David Bradley, MD
Dr. David Bradley is an Associate Professor and clinical diabetologist in the Division of Endocrinology, Diabetes & Metabolism, as well as the Division’s Director of Continuing Medical Education. He is also a member of the Diabetes and Metabolism Research Center (DMRC), and he is currently the Primary Investigator or Co-Investigator on 23 ongoing research studies (a combination of clinical and translational science) and has 4 ongoing Phase II or III Clinical Trials as Primary Investigator of investigational medications, including three trials for non-alcoholic steatohepatitis/cirrhosis, the number one cause of liver transplantation in the United States (US). His background contains extensive training in multiple disciplines, including metabolism and nutrition. He completed fellowship programs with specialized training in Endocrinology, Diabetes and Metabolism, Geriatric Medicine, and Nutritional Sciences, and previously served as the supervising physician for the Weight Management Program at Washington University before coming to Ohio State in 2013.
Dr. Bradley's research focuses on the complex mechanisms responsible for the metabolic changes associated with obesity, such as type 2 diabetes, cardiovascular disease, and non-alcoholic liver disease. His research utilizes stable isotope tracers and detailed tissue analyses to evaluate cellular and whole-body substrate metabolism in humans. He is particularly interested in developing a more complete understanding of the contribution of adipose tissue inflammation to these disorders and the mechanisms behind improvements in glucose homeostasis after significant weight loss and weight gain. Alongside the Director of the DMRC, Dr. Willa Hsueh, Dr. Bradley has forged a relationship with the bariatric and general surgery teams and with immunologists to develop a premier adipocyte biology program at Ohio State. They have created a pipeline to obtain and harvest valuable tissue followed by a consistent, precise methodology to process the tissue for extensive adipocyte and immune cell analyses, particularly T cells and their impact on cardiometabolic disease. Dr. Bradley has led the clinical aspects of this program for the past 8 years, directing all aspects of clinical research: managing the recruitment of coordinators, coordinating efforts with the Clinical Research Center and nutritional management, and directing collection and management of human subject data and its analyses.
Currently, Dr. Bradley’s projects extend his focus in the areas of obesity and metabolism. Understanding the pathophysiologic mechanisms behind obesity and its associated comorbidities (Type 2 diabetes, the metabolic syndrome, fatty liver disease/steatohepatitis, Alzheimer’s disease, etc.) are integral to his work as both a researcher and a clinician. As part of NIH-funded national consortiums, he is actively trying to understand the causes and physiologic underpinnings behind diabetes related to acute and chronic pancreatitis and pancreatic cancer. Given his focus on adipose tissue immunology, he and colleagues are studying the impact of certain immune cells, most notably anti-inflammatory regulatory T cells, on the etiology and progression of cardiometabolic disease. In addition, through numerous clinical trials, he is testing the utility of various treatments for diabetes and obesity to help improve clinical care for these devastating medical conditions.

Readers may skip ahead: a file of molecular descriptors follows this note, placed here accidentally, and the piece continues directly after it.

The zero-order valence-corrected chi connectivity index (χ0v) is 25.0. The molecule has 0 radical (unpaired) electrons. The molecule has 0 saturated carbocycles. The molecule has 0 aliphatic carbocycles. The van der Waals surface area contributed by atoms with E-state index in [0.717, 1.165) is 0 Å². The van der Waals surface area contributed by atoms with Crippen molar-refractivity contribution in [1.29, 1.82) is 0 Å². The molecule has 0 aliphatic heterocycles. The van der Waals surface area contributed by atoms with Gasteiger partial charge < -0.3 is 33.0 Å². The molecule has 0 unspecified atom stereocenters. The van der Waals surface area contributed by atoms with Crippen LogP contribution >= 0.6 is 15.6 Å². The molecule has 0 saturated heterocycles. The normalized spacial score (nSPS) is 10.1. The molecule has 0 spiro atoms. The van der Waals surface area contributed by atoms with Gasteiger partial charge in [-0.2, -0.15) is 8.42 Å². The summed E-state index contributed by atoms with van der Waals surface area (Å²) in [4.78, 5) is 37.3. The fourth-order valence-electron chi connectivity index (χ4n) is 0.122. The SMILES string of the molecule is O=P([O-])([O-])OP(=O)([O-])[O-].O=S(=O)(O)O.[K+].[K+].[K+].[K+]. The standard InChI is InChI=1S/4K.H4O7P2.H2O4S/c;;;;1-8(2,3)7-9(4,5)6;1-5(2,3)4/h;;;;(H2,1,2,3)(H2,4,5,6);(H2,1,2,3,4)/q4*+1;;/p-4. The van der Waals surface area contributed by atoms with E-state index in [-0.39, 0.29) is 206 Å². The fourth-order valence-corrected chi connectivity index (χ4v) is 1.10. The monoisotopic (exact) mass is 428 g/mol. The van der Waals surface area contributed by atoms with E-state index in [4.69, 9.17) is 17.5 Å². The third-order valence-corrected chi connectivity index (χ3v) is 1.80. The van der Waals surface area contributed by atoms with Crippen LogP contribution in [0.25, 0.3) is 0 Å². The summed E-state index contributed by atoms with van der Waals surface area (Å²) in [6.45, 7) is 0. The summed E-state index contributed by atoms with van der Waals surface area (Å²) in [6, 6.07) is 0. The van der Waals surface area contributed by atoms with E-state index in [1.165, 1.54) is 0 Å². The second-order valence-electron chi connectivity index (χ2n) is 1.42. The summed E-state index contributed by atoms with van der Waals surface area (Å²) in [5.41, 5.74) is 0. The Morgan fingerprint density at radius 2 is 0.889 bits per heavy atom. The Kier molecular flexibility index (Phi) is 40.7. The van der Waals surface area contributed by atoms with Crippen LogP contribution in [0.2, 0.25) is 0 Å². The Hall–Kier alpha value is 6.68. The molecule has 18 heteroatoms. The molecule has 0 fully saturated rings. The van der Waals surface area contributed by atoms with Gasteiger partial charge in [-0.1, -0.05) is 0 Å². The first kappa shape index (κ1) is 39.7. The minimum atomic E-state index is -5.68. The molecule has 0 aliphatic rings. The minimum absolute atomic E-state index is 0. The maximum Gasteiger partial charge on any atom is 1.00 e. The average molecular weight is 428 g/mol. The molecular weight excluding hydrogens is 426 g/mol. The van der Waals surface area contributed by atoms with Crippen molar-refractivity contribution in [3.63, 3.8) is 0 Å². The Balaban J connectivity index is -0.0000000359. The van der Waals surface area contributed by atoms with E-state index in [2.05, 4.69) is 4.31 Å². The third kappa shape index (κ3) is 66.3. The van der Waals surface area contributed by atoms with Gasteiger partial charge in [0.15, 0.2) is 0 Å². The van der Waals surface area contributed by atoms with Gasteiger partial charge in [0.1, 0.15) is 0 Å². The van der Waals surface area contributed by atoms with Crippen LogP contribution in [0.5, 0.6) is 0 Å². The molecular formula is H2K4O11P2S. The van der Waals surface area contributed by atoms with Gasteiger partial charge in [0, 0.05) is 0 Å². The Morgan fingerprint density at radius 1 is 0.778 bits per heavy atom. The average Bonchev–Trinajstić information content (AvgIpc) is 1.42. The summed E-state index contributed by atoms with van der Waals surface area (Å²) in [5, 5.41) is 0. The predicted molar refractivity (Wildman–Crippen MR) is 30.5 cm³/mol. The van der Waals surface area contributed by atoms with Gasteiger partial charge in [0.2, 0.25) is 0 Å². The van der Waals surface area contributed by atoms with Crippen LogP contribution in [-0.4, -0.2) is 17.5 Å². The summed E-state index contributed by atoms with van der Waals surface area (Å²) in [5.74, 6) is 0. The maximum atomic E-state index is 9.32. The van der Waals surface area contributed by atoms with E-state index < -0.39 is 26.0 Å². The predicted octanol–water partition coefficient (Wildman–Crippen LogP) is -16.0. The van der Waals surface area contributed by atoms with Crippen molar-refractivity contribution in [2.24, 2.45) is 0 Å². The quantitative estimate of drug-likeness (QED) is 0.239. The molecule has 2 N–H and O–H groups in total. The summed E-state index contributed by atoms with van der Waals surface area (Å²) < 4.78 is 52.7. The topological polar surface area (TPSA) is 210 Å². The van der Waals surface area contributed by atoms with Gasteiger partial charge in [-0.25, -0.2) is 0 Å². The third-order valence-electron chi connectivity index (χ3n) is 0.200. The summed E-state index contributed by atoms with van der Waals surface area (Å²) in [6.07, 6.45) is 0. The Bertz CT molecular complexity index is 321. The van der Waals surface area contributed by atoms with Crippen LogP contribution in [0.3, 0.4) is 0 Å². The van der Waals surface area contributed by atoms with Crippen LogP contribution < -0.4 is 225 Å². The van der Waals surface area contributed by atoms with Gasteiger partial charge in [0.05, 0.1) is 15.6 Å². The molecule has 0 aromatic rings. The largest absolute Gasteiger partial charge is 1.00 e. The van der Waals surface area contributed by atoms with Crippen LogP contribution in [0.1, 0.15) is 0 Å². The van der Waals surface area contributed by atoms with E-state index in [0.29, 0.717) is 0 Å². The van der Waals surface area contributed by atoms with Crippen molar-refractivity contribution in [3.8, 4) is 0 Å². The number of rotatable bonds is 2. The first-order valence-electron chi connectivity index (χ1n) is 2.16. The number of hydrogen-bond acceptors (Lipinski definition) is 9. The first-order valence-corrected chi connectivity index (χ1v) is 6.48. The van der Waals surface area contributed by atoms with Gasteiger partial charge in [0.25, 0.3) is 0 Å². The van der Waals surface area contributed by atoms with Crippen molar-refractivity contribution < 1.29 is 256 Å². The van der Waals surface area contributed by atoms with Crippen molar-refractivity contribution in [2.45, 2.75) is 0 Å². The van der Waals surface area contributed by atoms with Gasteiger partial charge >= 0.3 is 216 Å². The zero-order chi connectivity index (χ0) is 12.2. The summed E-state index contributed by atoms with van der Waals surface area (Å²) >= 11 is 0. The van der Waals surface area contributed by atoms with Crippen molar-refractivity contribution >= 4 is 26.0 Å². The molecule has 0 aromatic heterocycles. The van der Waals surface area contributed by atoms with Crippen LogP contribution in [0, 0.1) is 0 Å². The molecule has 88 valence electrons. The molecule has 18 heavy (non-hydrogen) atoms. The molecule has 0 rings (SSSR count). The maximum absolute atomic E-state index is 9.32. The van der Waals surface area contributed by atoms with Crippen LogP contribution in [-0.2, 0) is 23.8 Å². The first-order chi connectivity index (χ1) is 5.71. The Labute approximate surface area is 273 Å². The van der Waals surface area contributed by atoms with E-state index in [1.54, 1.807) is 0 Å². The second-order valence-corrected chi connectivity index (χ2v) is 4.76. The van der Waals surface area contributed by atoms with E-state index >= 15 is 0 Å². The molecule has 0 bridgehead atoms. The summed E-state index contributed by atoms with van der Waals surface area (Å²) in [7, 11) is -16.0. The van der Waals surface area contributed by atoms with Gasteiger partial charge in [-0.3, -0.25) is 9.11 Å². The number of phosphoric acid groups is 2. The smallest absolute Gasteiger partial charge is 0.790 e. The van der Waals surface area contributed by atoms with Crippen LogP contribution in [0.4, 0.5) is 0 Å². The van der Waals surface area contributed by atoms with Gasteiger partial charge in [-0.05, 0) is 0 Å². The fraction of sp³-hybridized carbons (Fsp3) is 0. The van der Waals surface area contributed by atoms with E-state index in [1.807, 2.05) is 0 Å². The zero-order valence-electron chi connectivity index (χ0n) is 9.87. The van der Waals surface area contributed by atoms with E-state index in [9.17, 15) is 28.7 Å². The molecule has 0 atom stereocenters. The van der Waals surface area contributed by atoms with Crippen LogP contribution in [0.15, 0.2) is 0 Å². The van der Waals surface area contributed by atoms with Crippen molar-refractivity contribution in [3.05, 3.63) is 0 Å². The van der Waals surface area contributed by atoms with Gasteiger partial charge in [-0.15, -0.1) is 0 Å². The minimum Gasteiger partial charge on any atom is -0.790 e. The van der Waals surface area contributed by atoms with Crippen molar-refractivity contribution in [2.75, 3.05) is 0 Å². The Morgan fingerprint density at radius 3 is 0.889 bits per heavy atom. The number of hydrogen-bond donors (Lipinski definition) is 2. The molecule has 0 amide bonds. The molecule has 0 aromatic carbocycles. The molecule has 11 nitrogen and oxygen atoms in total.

In addition to research, clinical care is highly important to Dr. Bradley, who continues to value the relationships he has made with patients, focused on the care of Type 2 Diabetes and obesity. Improving their health care is a major passion for him as this epidemic already occurs in roughly 30% of individuals and will continue to rise in the United States over the coming decades. Thus, in addition to his efforts in the outpatient clinics and inpatient ward services, he has served as a board member of the American Diabetes Association (ADA) mid-Ohio branch and has given numerous talks to educate the community and surrounding health systems about diabetes and obesity, with the aim of improving the health of our local/regional population. He has consistently been ranked in the top 10% nationally for patient satisfaction and has received yearly Certificates of Excellence for Outstanding Achievement in Patient Service in 2014 through 2020.
Dr. Bradley has continually published manuscripts that add to the diabetes field, many in high-impact journals including the Journal of Clinical Investigation, Diabetes Care, Diabetes, Gastroenterology, and JCEM, among others. Of these, several involve clinical trials that explore the metabolic changes and complications that occur as a result of obesity and diabetes, conducting hyperinsulinemic-euglycemic clamps with glucose tracer infusion to measure insulin resistance, mixed meal tolerance, and oral glucose tolerance tests to determine pancreatic beta-cell function, and bedside adipose tissue and skeletal muscle biopsies. His current or previous funding as primary investigator has included a KL2 award (focused on the effects of aging on bariatric surgery outcomes) and grants from the ADA, the American Society of Metabolic and Bariatric Surgery (ASMBS), and the NIH to study the impact of acute and chronic pancreatitis on diabetes pathophysiology. He has had the opportunity to present his research at various national and international forums, including the ADA Scientific Sessions, The Obesity Society/ASMBS Obesity Week, and The Endocrine Society National Sessions.